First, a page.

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Our Opinion

Our Opinion: In a grueling rescue, South County heroes showed true grit

Between late Tuesday night and early Wednesday morning last week, most folks in the Berkshires were hunkered down in their homes while a once-in-a-decade snowstorm raged outside. Not so for a handful of emergency responders who literally marched directly into those deadly conditions to save two hikers who were stranded in Mount Washington State Forest.

When one of the hikers called 911 after the pummeling snowfall and gathering darkness obscured the Alander Mountain Trail markings, heroes among us sprung into action. Dispatchers forwarded the emergency call to state police in Lee around 8 p.m. At this point, some parts of Berkshire County had more than a foot of snow and counting. Mount Washington, at higher elevation, was buried even deeper. In fact, the two feet of snow on the ground was too deep even for the rescue crew’s snowmobiles. With precious time running out and conditions only worsening, the rescuers had to proceed on foot.

Out here in the Berkshires, we like to think we know a thing or two about rugged determination in the face of winter’s might. But few can imagine, much less summon, the toughness required to walk two-and-a-half hours through a forest blanketed in two feet of snow with gear on your back and lives on the line — and then hoof it back the way you came with two rescued hikers.

Two troopers from the State Police Special Emergency Response Team, three Sheffield firefighters and a ranger from the Department of Conservation and Recreation did just that. They deserve more than three cheers for rising to the occasion, as does the entire team behind the operation.

State forest rangers and dispatchers plotted the coordinates of the hikers’ location; rescue teams set up a command post at the Egremont fire station; National Grid and Egremont road crews cleared downed trees and power lines that littered the forest trail entrance; other responding units included state police, Berkshire County Sheriff’s dispatchers, DCR staff and firefighters from Sheffield and Egremont.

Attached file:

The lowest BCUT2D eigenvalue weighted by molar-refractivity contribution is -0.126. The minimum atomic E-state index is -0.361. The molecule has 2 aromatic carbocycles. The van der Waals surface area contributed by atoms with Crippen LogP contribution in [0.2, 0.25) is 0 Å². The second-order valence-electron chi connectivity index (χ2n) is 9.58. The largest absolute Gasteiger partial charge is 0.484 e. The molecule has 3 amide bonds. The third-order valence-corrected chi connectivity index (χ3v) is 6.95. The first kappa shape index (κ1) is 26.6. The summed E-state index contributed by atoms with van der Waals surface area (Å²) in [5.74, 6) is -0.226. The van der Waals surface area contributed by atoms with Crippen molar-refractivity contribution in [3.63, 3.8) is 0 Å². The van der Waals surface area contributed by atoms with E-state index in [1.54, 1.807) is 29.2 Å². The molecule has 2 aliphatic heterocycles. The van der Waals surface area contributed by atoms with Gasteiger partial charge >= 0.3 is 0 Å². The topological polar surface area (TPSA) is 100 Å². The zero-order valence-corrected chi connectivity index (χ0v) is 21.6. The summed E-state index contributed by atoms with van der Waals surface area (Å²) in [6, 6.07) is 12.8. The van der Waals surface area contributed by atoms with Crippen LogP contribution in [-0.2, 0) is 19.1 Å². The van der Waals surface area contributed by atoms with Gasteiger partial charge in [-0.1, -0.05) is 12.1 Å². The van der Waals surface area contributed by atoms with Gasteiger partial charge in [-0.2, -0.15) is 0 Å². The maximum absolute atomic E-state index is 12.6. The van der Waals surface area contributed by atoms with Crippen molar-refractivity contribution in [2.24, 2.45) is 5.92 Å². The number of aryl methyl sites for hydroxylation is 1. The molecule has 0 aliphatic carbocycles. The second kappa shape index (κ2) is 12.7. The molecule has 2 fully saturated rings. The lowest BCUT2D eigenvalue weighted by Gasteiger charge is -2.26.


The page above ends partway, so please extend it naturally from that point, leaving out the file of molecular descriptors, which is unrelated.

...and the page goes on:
When the stakes and obstacles were perilously high, these folks responded superheroically. They shouldn’t have had to. It’s a tremendously bad idea to trek up a remote trail toward a mountaintop cabin just as a widely predicted nor’easter is set to clobber the area. That ought to go without saying, but this near-tragedy is a lesson in the increased necessity to be smart in a storm: You aren’t just playing with your own life. These hikers not only endangered themselves but risked the lives and taxed the resources of emergency responders already dealing with a weather emergency that imperiled thousands of others who did not foolishly seek out more risk.

We were not happy to hear that South County safety officials were tasked with such an untimely and unsafe mission, but we were very happy to hear that it was a success, with the hikers and their intrepid rescuers escaping without serious injury from such a dangerous situation. At the darkest hour in the toughest conditions, these emergency responders embodied the grit and bravery that we sometimes ask of our small-town, rural public safety workers when danger looms and duty calls.

Last week, that call beckoned from within a storm that could stop a snowmobile in its tracks — but it couldn’t stop these rescuers. For that, they have our sincere gratitude.

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